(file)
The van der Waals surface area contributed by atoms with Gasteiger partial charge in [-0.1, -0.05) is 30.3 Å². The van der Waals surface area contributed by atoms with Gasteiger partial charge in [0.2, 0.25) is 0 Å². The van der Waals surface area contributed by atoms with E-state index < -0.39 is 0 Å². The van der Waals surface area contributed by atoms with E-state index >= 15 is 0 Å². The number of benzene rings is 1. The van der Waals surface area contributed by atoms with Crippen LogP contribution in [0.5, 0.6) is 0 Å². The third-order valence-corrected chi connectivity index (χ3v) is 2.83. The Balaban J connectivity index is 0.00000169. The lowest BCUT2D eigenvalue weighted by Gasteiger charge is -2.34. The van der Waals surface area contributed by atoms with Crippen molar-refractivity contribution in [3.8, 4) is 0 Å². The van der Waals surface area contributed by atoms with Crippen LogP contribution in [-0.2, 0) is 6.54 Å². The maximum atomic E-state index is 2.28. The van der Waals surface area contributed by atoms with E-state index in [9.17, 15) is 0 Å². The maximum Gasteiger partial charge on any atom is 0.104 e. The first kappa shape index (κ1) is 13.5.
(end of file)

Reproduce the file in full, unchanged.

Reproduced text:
The van der Waals surface area contributed by atoms with Gasteiger partial charge in [-0.1, -0.05) is 30.3 Å². The van der Waals surface area contributed by atoms with Gasteiger partial charge in [0.2, 0.25) is 0 Å². The van der Waals surface area contributed by atoms with E-state index < -0.39 is 0 Å². The van der Waals surface area contributed by atoms with E-state index >= 15 is 0 Å². The number of benzene rings is 1. The van der Waals surface area contributed by atoms with Crippen LogP contribution in [0.5, 0.6) is 0 Å². The third-order valence-corrected chi connectivity index (χ3v) is 2.83. The Balaban J connectivity index is 0.00000169. The lowest BCUT2D eigenvalue weighted by Gasteiger charge is -2.34. The van der Waals surface area contributed by atoms with Crippen molar-refractivity contribution in [3.8, 4) is 0 Å². The van der Waals surface area contributed by atoms with Crippen LogP contribution in [-0.2, 0) is 6.54 Å². The maximum atomic E-state index is 2.28. The van der Waals surface area contributed by atoms with E-state index in [9.17, 15) is 0 Å². The maximum Gasteiger partial charge on any atom is 0.104 e. The first kappa shape index (κ1) is 13.5.